Solar + Storage and the Utility Death Spiral

Author: Todd Olinsky-Paul, Clean Energy Group | Project: Resilient Power Project

Utility-Death-SpiralEvery so often, an idea seems to take on a life of its own.  For example, a year or two ago, every energy blogger was talking about “solar soft costs,” and how to reduce them.  Recently, the phrase du jour is “utility death spiral.”

The two are actually related.

There have been several reports out recently predicting that solar + storage systems will soon reach cost parity with grid-purchased electricity, thus presenting the first serious challenge to the centralized utility model.  Customers, the theory goes, will soon be able to cut the cord that has bound them to traditional utilities, opting instead to self-generate using cheap PV, with batteries to regulate the intermittent output and carry them through cloudy spells.  The plummeting cost of solar panels, plus the imminent increased production and decreased cost of electric vehicle batteries that can be used in stationary applications, have combined to create a technological perfect storm. As grid power costs rise and self-generation costs fall, a tipping point will arrive – within a decade, some analysts are predicting – at which time, it will become economically advantageous for millions of Americans to generate their own power.  The “death spiral” for utilities occurs because the more people self-generate, the more utilities will be forced to seek rate increases on a shrinking rate base… thus driving even more customers off the grid.

This may sound a bit far-fetched.  After all, we all grew up with the grid.  Utilities have always been there.  But what if they weren’t?

The idea is being taken seriously by some heavy hitters of the investment world.  A couple months ago, Morgan Stanley set off a minor furor when it published a neat bit of research titled “Clean Tech, Utilities & Autos; Batteries + Distributed Gen. May Be a Negative for Utilities.”  More recently, Barclays downgraded the entire utility bond sector, saying utilities had not taken the existential threat posed by solar + storage seriously enough.

For a more detailed analysis, I recommend The Economics of Grid Defection by Rocky Mountain Institute (RMI).  This report is the subject of a webinar that Clean Energy Group will present on July 1, under the auspices of its Resilient Power Project.

The RMI report analyzes markets in five representative U.S. geographies (NY, KY, TX, CA, and HI).  The conclusion?  “The point at which solar-plus-battery systems reach grid parity—already here in some areas and imminent in many others for millions of U.S. customers—is well within the 30-year planned economic life of central power plants and transmission infrastructure. Such parity and the customer defections it could trigger would strand those costly utility assets…. The so-called utility death spiral is proving not just a hypothetical threat, but a real, near, and present one. The coming grid parity of solar-plus-battery systems in the foreseeable future… signals the eventual demise of traditional utility business models.”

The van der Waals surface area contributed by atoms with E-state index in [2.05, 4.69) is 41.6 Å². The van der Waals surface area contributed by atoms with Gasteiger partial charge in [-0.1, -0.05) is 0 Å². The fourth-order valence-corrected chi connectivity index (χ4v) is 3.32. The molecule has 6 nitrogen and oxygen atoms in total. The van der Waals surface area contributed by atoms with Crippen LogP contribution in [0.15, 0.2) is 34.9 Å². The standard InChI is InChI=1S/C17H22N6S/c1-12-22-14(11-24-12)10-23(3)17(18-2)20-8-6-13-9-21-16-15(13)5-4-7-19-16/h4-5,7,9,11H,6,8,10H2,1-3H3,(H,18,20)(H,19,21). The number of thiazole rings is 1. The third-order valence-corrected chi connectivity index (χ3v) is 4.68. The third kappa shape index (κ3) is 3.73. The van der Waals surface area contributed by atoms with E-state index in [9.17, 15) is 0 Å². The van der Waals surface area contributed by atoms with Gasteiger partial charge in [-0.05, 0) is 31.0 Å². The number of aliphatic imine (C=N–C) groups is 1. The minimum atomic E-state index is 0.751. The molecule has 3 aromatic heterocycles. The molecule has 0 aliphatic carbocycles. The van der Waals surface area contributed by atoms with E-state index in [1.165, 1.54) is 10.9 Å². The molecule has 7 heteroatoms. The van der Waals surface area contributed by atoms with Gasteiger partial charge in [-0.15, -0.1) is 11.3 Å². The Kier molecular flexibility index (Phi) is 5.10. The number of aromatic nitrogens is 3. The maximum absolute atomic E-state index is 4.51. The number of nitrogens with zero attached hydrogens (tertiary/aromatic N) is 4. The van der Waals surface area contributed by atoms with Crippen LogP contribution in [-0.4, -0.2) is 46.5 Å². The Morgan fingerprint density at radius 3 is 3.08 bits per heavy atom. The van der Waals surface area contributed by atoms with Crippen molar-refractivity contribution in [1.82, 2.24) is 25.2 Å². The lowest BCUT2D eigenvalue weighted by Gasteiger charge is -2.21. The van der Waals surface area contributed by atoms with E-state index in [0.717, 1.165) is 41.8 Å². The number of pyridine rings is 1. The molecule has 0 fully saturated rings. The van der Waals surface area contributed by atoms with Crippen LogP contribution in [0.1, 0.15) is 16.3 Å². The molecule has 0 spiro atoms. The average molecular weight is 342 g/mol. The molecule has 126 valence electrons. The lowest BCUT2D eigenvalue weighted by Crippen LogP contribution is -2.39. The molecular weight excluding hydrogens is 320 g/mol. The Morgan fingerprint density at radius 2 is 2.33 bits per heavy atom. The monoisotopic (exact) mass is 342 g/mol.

Notably, some CESA states are taking steps to get out ahead of this seismic market shift.  For example, New York State has announced a project to revision its electric grid, and Massachusetts has become the first state to mandate grid modernization.  RMI itself suggests that utilities must find ways to integrate solar and storage technologies into their business models, rather than simply resisting all change.  A follow-up report on this topic will be forthcoming from RMI.

CESA States Push For Grid Modernization

Author: Todd Olinsky-Paul, Clean Energy Group | Project: Resilient Power Project

City-At-Night-ChicagoWe in the Northeast have seen firsthand the enormity of the changes wrought by Hurricane Sandy – not only the storm damage itself, but subsequent and longer-lasting changes in state policy addressing resilient power and the electric grids.

Now two grid modernization initiatives, announced in New York and Massachusetts, show just how deep these changes go.

Last week, the Massachusetts Department of Public Utilities issued an order requiring electric distribution utilities to file a 10-year grid modernization plan.  The DPU is also working on a second order requiring variable time-of-day pricing in place of the current flat rate paid by most customers in Massachusetts.  With these orders, Massachusetts becomes the first state in the nation to require electric distribution companies to significantly modernize their grids.

The grid modernization requirement addresses four objectives: (1) reducing the effects of grid outages; (2) optimizing demand, which includes reducing system and customer costs; (3) integrating distributed resources; and (4) improving workforce and asset management.  There is also a required five-year short-term investment plan (“STIP”), that focuses on advanced metering; however, other capital investments are also allowable under the STIP, so long as they are related to grid modernization and justified with a business case analysis.